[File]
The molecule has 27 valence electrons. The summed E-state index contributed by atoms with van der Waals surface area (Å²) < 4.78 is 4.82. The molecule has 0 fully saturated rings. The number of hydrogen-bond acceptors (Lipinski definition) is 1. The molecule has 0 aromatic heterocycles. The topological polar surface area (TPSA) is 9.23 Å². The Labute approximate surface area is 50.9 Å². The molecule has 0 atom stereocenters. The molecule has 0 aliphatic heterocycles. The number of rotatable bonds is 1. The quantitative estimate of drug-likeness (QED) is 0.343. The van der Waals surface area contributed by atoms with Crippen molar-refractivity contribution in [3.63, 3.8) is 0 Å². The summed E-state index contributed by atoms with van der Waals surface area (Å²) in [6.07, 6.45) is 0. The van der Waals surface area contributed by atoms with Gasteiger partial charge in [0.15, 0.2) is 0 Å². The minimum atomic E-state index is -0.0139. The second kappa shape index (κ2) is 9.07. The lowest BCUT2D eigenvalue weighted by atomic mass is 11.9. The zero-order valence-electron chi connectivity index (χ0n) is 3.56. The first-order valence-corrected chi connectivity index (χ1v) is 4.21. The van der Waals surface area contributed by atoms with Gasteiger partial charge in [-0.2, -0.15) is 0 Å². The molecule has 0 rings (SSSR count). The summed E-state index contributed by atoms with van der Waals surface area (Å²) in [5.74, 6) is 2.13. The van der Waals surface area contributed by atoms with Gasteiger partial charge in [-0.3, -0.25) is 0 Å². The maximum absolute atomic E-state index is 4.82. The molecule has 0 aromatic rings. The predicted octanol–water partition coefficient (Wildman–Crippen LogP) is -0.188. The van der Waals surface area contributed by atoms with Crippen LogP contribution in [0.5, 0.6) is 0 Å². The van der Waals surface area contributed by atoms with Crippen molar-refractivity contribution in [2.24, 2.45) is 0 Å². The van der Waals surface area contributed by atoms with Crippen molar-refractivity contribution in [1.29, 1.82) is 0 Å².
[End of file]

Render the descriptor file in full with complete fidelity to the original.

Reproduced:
The molecule has 27 valence electrons. The summed E-state index contributed by atoms with van der Waals surface area (Å²) < 4.78 is 4.82. The molecule has 0 fully saturated rings. The number of hydrogen-bond acceptors (Lipinski definition) is 1. The molecule has 0 aromatic heterocycles. The topological polar surface area (TPSA) is 9.23 Å². The Labute approximate surface area is 50.9 Å². The molecule has 0 atom stereocenters. The molecule has 0 aliphatic heterocycles. The number of rotatable bonds is 1. The quantitative estimate of drug-likeness (QED) is 0.343. The van der Waals surface area contributed by atoms with Crippen molar-refractivity contribution in [3.63, 3.8) is 0 Å². The summed E-state index contributed by atoms with van der Waals surface area (Å²) in [6.07, 6.45) is 0. The van der Waals surface area contributed by atoms with Gasteiger partial charge in [0.15, 0.2) is 0 Å². The minimum atomic E-state index is -0.0139. The second kappa shape index (κ2) is 9.07. The lowest BCUT2D eigenvalue weighted by atomic mass is 11.9. The zero-order valence-electron chi connectivity index (χ0n) is 3.56. The first-order valence-corrected chi connectivity index (χ1v) is 4.21. The van der Waals surface area contributed by atoms with Gasteiger partial charge in [-0.2, -0.15) is 0 Å². The molecule has 0 rings (SSSR count). The summed E-state index contributed by atoms with van der Waals surface area (Å²) in [5.74, 6) is 2.13. The van der Waals surface area contributed by atoms with Gasteiger partial charge in [-0.3, -0.25) is 0 Å². The maximum absolute atomic E-state index is 4.82. The molecule has 0 aromatic rings. The predicted octanol–water partition coefficient (Wildman–Crippen LogP) is -0.188. The van der Waals surface area contributed by atoms with Crippen LogP contribution in [0.5, 0.6) is 0 Å². The van der Waals surface area contributed by atoms with Crippen molar-refractivity contribution in [2.24, 2.45) is 0 Å². The van der Waals surface area contributed by atoms with Crippen molar-refractivity contribution in [1.29, 1.82) is 0 Å².